Sometimes, things aren’t what they seem…and products don’t deliver what they promise. Case in point: So many “cut resistant” items don’t actually protect body parts from slashes, gashes and cuts, which is a major problem in certain hazardous work environments. When it comes to gloves, many manufacturers market their products as being “cut resistant,” but what exactly does this mean, and what is it that enables a cut resistant glove to actually exhibit a defense characteristic against traumas like cuts?
To answer these questions, we must first take a more focused look at the fiber level of a work glove – the area that defines the cut resistant nature of such a glove. On the surface, so-called “cut resistant” gloves appear as any other garden variety knitted variant; however, what makes the glove cut resistant are the fibers within. Fibers engineered as a para-aramid or polyethylene material will boast cut resistant properties from their very foundation, as these two types of fibers are inherently resistant to cuts – and are ultra-strong. According to studies we have analyzed, these materials are so strong that they can withstand up to 15 times more pressure compared to steel.
So what does this boil down to? Knowing if the glove you’re working with is made from one of these types of materials – found in gloves made by reputable brands like Kevlar or Dyneema – will assure you of full cut resistant protection. From there, increasing protection is a matter of choosing a glove with a certain weight and thickness, with typical variants of these types coming as gloves made from “composite yarns” (adding steel or fiberglass to the fiber to make them seriously strong).
Understanding the Ratings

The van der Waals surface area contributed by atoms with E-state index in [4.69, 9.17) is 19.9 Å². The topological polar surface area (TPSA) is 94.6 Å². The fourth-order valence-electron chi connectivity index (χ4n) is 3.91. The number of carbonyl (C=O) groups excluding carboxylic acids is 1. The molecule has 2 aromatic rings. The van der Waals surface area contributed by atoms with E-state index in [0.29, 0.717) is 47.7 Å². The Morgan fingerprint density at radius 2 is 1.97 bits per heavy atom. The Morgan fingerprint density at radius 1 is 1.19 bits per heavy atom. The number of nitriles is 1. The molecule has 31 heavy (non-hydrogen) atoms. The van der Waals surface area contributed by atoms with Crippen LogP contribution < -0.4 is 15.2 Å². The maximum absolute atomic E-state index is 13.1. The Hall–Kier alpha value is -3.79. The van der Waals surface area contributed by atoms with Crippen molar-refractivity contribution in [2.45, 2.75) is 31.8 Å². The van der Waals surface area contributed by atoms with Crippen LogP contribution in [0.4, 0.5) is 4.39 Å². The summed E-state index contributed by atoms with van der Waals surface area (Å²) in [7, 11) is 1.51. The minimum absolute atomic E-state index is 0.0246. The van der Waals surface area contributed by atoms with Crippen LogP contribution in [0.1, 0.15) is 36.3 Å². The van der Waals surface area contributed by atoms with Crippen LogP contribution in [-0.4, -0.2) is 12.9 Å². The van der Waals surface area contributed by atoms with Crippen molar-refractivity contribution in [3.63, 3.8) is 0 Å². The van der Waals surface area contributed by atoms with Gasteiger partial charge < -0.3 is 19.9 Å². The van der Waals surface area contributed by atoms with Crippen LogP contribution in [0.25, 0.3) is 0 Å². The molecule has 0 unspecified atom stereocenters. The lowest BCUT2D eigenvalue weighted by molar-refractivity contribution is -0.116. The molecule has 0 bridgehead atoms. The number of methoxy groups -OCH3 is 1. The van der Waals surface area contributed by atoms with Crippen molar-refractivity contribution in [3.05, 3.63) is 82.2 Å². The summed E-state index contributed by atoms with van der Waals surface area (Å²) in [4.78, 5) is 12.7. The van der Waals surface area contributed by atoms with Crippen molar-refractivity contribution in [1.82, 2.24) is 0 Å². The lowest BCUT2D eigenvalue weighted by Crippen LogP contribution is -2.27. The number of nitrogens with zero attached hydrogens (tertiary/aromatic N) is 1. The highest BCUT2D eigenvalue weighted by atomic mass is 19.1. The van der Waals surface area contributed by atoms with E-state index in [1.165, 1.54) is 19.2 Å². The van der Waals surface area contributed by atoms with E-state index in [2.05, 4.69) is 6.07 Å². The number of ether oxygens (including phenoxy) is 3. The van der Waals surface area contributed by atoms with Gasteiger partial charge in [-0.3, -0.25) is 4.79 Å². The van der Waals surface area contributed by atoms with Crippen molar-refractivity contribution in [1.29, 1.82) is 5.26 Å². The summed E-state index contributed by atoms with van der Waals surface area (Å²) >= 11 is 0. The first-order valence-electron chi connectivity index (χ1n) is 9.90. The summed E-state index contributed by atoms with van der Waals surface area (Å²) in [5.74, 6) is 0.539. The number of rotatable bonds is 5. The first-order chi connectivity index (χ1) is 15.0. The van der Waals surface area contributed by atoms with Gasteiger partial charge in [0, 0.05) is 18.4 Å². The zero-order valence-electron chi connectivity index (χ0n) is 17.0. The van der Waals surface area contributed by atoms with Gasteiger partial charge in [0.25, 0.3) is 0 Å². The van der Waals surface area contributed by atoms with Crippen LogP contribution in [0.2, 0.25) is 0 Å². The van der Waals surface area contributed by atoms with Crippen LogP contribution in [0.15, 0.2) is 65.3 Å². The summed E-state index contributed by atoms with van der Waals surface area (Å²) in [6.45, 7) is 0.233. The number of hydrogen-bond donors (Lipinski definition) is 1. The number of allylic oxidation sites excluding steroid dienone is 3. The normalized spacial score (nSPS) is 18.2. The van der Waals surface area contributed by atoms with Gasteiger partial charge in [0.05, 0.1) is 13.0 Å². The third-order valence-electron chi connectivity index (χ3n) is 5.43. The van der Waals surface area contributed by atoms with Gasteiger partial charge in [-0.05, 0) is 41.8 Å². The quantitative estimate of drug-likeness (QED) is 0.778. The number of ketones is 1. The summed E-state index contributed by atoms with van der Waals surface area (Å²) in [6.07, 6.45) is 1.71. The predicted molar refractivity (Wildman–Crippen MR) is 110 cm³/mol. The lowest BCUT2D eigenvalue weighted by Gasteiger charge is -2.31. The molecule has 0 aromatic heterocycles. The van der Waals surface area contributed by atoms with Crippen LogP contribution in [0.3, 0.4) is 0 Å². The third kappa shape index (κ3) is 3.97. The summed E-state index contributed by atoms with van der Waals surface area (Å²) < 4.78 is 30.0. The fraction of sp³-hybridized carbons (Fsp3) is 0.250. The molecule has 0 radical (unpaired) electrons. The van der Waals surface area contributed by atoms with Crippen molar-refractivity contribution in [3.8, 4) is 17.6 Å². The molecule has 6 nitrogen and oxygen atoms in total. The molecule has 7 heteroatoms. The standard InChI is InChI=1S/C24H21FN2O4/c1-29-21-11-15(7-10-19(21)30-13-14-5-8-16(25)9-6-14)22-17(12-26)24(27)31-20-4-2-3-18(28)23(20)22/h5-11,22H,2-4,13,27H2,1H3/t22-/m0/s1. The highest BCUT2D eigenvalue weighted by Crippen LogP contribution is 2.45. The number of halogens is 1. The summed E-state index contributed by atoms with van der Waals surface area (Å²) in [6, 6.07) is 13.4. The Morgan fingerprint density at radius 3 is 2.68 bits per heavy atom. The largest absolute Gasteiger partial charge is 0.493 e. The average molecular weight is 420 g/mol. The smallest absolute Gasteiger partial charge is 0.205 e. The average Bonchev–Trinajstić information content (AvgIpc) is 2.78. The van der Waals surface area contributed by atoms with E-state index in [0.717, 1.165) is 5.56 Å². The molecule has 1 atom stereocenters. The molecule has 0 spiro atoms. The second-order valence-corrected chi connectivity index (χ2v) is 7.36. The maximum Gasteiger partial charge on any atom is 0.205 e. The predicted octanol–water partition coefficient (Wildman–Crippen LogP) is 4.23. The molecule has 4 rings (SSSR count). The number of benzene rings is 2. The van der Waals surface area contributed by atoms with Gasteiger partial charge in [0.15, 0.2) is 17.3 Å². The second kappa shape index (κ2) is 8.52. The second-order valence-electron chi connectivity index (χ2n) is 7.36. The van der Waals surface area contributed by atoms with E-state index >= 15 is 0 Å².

Into all this comes the ratings as stated by the American National Standards Institute (ANSI), which are designed to provide the consumer with information regarding what an “anti-cut” glove can withstand. The levels range from zero to five, with five, of course, representing the highest rating; the gloves are rated based on the amount of weight required to cut through the glove, in grams.
To put it in more practical terms, gloves such as disposable nitrile or latex types would have an ANSI rating of zero (0), while leather gloves would have a rating closer to one (1). One of the aforementioned material brands we touched on above, such as Dyneema or Kevlar, can range from a rating of two (2) to four (4), and gloves constructed of metal mesh – such as heavy-duty anti-cut variants found in kitchens – would boast a rating of five (5).
Some Eye-Opening Facts
The hand is one of the human body’s most important tools, but, unfortunately, hand and finger injuries remain the most common types at workplaces, usually caused by the handling of sharp objects. Gloves reduce this risk of injury when handing everything from sheet metal and knives to glass, building materials and rigid plastics.
The industries bringing with them the most reported hand and finger injuries are:
- Motor Vehicle Repair
- Health Care
- Real Estate Services
What’s more, among the 39 different accident categories – including impact/crush/overloading – it is contact with sharp objects that remains the one with the most reported accidents.
The Bottom Line
Cut resistance does not come from a glove’s coating, but those work gloves made from para-aramid and HPPE are great options for moderate cut protection. Should a higher level of cut resistance be needed, engineered yarns are the answer, as they’re made from two or more components such as HPPE and steel.
What you should take away from this article is that hand injuries are costly and far too common in the workplace, and as such it makes sense to understand what part of a “cut resistant” glove is actually resisting those cuts. Just wearing cut resistant gloves will provide 360-degree protection, but wearing the right work gloves can reduce lost work time injuries while keeping everyone safe.